The unveiling of the Lt. Col. Howard Baugh, Tuskegee Airman marker in Petersburg.
The Board of Historic Resources recently adopted new procedures for approving marker applications from the public. The next deadline for submitting applications is August 1, 2023.
Marker Application 2023 [docx] | Marker Application 2023 [PDF]
Each year individuals, historical societies, civic groups, businesses, and local governments sponsor the creation of new historical highway markers. Since 1976, the Commonwealth of Virginia has required that a sponsor pay for the manufacture of an approved highway marker. Today that cost is about $3,000, as determined by the Ohio-based foundry (Sewah Studios) that manufactures the markers. In some jurisdictions, the sponsor also may be responsible for payment of expenses associated with installation of the sign.
The first step in proposing a new marker, however, costs nothing. It simply requires that a sponsor submit an application to DHR.
If you have an idea for a potential marker highlighting an historical person, place, event, or institution in Virginia, be sure that the topic meets the first criterion: It must have significance beyond the local level and extend, at the very least, to a regional level within the state (e.g. the Shenandoah Valley, Northern Virginia, Tidewater, etc.). For additional guidance and information about topic eligibility, see the marker application form, which provides detailed instructions.
Marker Program staff will select the five highest-scoring marker proposals from the pool received at each deadline. Staff will then present this list of selected topics to the BHR for approval at its next meeting, approximately seven weeks after the application deadline. At the subsequent meeting of the BHR, three months later, staff will present the final texts of those five markers for official Board approval.
Any applicant whose project is not one of the five selected will be eligible to apply again in the future, but applications will not automatically be carried over to future board cycles.
The four deadlines for submitting applications are as follows:
February 1: The BHR will approve the selection of five markers from this pool of applicants at its March meeting; the BHR will consider the texts of these markers at its June meeting.
May 1: The BHR will approve the selection of five markers from this pool of applicants at its June meeting; the BHR will consider the texts of these markers at its September meeting.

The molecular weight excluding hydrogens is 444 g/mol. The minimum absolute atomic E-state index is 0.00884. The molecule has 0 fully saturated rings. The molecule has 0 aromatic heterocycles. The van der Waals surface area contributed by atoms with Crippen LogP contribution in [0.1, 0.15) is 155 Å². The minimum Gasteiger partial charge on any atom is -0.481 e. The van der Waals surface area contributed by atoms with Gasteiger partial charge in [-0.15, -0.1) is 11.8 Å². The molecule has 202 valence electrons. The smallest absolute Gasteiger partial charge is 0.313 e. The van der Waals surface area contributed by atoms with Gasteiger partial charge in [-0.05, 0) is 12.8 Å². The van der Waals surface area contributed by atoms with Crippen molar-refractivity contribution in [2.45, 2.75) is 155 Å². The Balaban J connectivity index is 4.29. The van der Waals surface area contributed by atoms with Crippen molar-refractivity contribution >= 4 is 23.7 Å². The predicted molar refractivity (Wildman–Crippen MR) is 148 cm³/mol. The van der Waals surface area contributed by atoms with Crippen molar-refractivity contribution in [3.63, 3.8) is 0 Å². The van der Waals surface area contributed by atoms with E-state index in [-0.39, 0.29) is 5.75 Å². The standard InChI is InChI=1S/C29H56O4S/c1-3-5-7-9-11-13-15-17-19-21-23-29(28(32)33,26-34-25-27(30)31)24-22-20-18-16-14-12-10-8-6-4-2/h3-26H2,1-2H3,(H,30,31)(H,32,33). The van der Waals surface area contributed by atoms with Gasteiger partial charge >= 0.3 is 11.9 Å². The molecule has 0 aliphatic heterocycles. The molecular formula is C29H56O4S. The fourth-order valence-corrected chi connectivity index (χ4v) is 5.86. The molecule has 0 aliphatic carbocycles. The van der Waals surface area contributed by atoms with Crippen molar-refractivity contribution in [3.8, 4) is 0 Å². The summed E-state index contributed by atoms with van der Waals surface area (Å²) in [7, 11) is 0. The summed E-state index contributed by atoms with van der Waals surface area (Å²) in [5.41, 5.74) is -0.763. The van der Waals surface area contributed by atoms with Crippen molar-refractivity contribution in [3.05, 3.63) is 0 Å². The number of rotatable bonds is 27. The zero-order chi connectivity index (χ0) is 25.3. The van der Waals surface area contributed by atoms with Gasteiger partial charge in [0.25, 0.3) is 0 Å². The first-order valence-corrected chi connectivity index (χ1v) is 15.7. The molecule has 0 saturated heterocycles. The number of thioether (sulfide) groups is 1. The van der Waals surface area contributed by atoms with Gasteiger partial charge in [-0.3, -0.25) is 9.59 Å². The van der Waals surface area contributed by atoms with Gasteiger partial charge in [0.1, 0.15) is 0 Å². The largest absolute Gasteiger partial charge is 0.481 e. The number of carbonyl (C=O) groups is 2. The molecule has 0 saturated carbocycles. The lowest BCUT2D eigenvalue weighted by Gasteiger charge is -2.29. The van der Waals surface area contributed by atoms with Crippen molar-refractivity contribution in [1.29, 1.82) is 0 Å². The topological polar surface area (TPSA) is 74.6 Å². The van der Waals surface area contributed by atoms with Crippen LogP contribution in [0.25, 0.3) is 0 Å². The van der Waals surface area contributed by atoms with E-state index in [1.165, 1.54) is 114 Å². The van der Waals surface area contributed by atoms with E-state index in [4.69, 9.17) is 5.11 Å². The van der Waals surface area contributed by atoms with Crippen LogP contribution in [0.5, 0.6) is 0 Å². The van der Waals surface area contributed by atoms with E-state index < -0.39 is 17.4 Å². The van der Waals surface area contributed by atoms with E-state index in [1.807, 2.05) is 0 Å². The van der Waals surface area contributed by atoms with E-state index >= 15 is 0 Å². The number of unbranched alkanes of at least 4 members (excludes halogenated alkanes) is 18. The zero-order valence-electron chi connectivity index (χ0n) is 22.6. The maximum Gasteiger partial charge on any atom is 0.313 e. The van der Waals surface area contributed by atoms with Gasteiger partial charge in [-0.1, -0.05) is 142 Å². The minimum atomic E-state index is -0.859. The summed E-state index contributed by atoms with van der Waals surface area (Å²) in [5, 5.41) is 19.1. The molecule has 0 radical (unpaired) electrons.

August 1: The BHR will approve the selection of five markers from this pool of applicants at its September meeting; the BHR will consider the texts of these markers at its December meeting.
October 20: The BHR will approve the selection of five markers from this pool of applicants at its December meeting; the BHR will consider the texts of these markers at its March meeting.
Proposed marker topics will be evaluated based on the following criteria:
25 points Has potential to educate the public
25 points Fills a gap in the historical marker program in order to address a topic that the program has not extensively covered
20 points Addresses the history of a community that has been marginalized or underrepresented
20 points Reflects a breadth of historical significance that extends beyond the locality, preferably demonstrating statewide or national significance
10 points Contributes to a more equitable geographic distribution of markers
If your application is selected as one of the five that will move forward toward official approval, DHR staff will work with you to finalize the text that will appear on the marker. Staff will conduct additional research if necessary and will edit the text for accuracy, clarity, brevity, thoroughness, and educational value. The goal during this process is to write a concise, polished, and well-documented marker. Staff will then send the text to the Marker Editorial Committee, a group of outside scholars. If the committee accepts the text, DHR staff will present it to the Board of Historic Resources for official approval.
Once a marker is approved by the board, a district representative from the Virginia Department of Transportation (or a local public works department, if the marker is to be placed in an independent town or city outside of VDOT’s authority) will meet with the sponsor to determine a suitable roadside site for placing the marker in the public right-of-way.
For a more detailed description of the marker application process, refer to the marker application form above.
If you have any questions about the application process after reviewing the marker criteria and procedures, please contact Jennifer R. Loux at (804) 482-6089.
Updated February 2, 2023